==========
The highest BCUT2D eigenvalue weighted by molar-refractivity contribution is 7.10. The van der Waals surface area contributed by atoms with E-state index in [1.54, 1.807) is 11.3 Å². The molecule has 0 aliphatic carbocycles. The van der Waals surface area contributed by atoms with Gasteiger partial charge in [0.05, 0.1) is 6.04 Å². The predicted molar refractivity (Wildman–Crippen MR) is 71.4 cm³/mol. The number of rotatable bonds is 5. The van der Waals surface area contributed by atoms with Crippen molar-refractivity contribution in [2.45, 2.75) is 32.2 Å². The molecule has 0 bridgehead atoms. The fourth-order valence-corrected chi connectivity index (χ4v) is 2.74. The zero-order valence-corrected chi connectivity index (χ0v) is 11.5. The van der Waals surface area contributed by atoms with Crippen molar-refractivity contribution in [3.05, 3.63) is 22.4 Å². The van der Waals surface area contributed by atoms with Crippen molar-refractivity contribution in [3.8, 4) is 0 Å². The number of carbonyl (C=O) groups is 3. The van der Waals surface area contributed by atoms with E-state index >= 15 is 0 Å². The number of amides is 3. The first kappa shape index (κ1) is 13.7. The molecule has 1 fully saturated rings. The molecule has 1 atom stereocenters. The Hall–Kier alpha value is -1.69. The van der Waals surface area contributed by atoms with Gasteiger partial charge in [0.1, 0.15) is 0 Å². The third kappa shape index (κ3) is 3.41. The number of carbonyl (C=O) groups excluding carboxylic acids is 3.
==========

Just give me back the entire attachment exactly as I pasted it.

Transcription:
The highest BCUT2D eigenvalue weighted by molar-refractivity contribution is 7.10. The van der Waals surface area contributed by atoms with E-state index in [1.54, 1.807) is 11.3 Å². The molecule has 0 aliphatic carbocycles. The van der Waals surface area contributed by atoms with Gasteiger partial charge in [0.05, 0.1) is 6.04 Å². The predicted molar refractivity (Wildman–Crippen MR) is 71.4 cm³/mol. The number of rotatable bonds is 5. The van der Waals surface area contributed by atoms with Crippen molar-refractivity contribution in [2.45, 2.75) is 32.2 Å². The molecule has 0 bridgehead atoms. The fourth-order valence-corrected chi connectivity index (χ4v) is 2.74. The zero-order valence-corrected chi connectivity index (χ0v) is 11.5. The van der Waals surface area contributed by atoms with Crippen molar-refractivity contribution in [3.05, 3.63) is 22.4 Å². The van der Waals surface area contributed by atoms with Crippen molar-refractivity contribution in [3.8, 4) is 0 Å². The number of carbonyl (C=O) groups is 3. The van der Waals surface area contributed by atoms with E-state index >= 15 is 0 Å². The number of amides is 3. The first kappa shape index (κ1) is 13.7. The molecule has 1 fully saturated rings. The molecule has 1 atom stereocenters. The Hall–Kier alpha value is -1.69. The van der Waals surface area contributed by atoms with Gasteiger partial charge in [0.1, 0.15) is 0 Å². The third kappa shape index (κ3) is 3.41. The number of carbonyl (C=O) groups excluding carboxylic acids is 3.